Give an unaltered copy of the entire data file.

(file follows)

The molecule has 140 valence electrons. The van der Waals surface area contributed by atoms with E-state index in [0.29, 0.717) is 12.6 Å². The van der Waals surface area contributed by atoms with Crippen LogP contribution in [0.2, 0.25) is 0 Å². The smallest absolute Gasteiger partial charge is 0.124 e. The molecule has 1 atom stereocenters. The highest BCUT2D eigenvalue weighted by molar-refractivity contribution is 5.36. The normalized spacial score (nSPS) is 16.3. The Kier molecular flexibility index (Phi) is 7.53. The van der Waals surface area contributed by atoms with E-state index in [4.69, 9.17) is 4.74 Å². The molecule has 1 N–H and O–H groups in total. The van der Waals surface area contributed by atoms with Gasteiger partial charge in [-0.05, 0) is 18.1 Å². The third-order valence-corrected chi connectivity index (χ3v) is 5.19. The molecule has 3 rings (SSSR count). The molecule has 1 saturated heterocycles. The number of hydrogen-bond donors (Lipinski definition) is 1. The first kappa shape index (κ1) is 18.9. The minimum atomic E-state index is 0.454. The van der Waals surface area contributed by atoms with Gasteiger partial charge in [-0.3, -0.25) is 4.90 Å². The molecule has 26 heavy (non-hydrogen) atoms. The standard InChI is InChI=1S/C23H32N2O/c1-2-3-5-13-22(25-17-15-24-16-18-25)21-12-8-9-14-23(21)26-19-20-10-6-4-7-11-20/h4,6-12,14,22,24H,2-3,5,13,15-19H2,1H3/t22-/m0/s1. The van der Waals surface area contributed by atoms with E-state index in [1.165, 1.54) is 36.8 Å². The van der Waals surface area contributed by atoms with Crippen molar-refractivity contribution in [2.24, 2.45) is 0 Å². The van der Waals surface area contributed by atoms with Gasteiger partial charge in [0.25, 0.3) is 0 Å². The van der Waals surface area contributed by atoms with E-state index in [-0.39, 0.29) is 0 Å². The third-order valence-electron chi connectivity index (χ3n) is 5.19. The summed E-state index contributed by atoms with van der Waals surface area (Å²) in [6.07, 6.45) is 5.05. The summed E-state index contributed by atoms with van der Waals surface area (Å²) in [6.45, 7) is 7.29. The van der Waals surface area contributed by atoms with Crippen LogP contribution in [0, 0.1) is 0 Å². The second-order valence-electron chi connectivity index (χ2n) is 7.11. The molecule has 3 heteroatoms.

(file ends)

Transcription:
The molecule has 140 valence electrons. The van der Waals surface area contributed by atoms with E-state index in [0.29, 0.717) is 12.6 Å². The van der Waals surface area contributed by atoms with Crippen LogP contribution in [0.2, 0.25) is 0 Å². The smallest absolute Gasteiger partial charge is 0.124 e. The molecule has 1 atom stereocenters. The highest BCUT2D eigenvalue weighted by molar-refractivity contribution is 5.36. The normalized spacial score (nSPS) is 16.3. The Kier molecular flexibility index (Phi) is 7.53. The van der Waals surface area contributed by atoms with E-state index in [4.69, 9.17) is 4.74 Å². The molecule has 1 N–H and O–H groups in total. The van der Waals surface area contributed by atoms with Gasteiger partial charge in [-0.05, 0) is 18.1 Å². The third-order valence-corrected chi connectivity index (χ3v) is 5.19. The molecule has 3 rings (SSSR count). The molecule has 1 saturated heterocycles. The number of hydrogen-bond donors (Lipinski definition) is 1. The first kappa shape index (κ1) is 18.9. The minimum atomic E-state index is 0.454. The van der Waals surface area contributed by atoms with Gasteiger partial charge in [-0.3, -0.25) is 4.90 Å². The molecule has 26 heavy (non-hydrogen) atoms. The standard InChI is InChI=1S/C23H32N2O/c1-2-3-5-13-22(25-17-15-24-16-18-25)21-12-8-9-14-23(21)26-19-20-10-6-4-7-11-20/h4,6-12,14,22,24H,2-3,5,13,15-19H2,1H3/t22-/m0/s1. The van der Waals surface area contributed by atoms with E-state index in [1.165, 1.54) is 36.8 Å². The van der Waals surface area contributed by atoms with Crippen molar-refractivity contribution in [2.24, 2.45) is 0 Å². The van der Waals surface area contributed by atoms with Gasteiger partial charge in [0.25, 0.3) is 0 Å². The van der Waals surface area contributed by atoms with E-state index in [-0.39, 0.29) is 0 Å². The third-order valence-electron chi connectivity index (χ3n) is 5.19. The summed E-state index contributed by atoms with van der Waals surface area (Å²) in [6.07, 6.45) is 5.05. The summed E-state index contributed by atoms with van der Waals surface area (Å²) in [6.45, 7) is 7.29. The van der Waals surface area contributed by atoms with Crippen LogP contribution in [0, 0.1) is 0 Å². The second-order valence-electron chi connectivity index (χ2n) is 7.11. The molecule has 3 heteroatoms.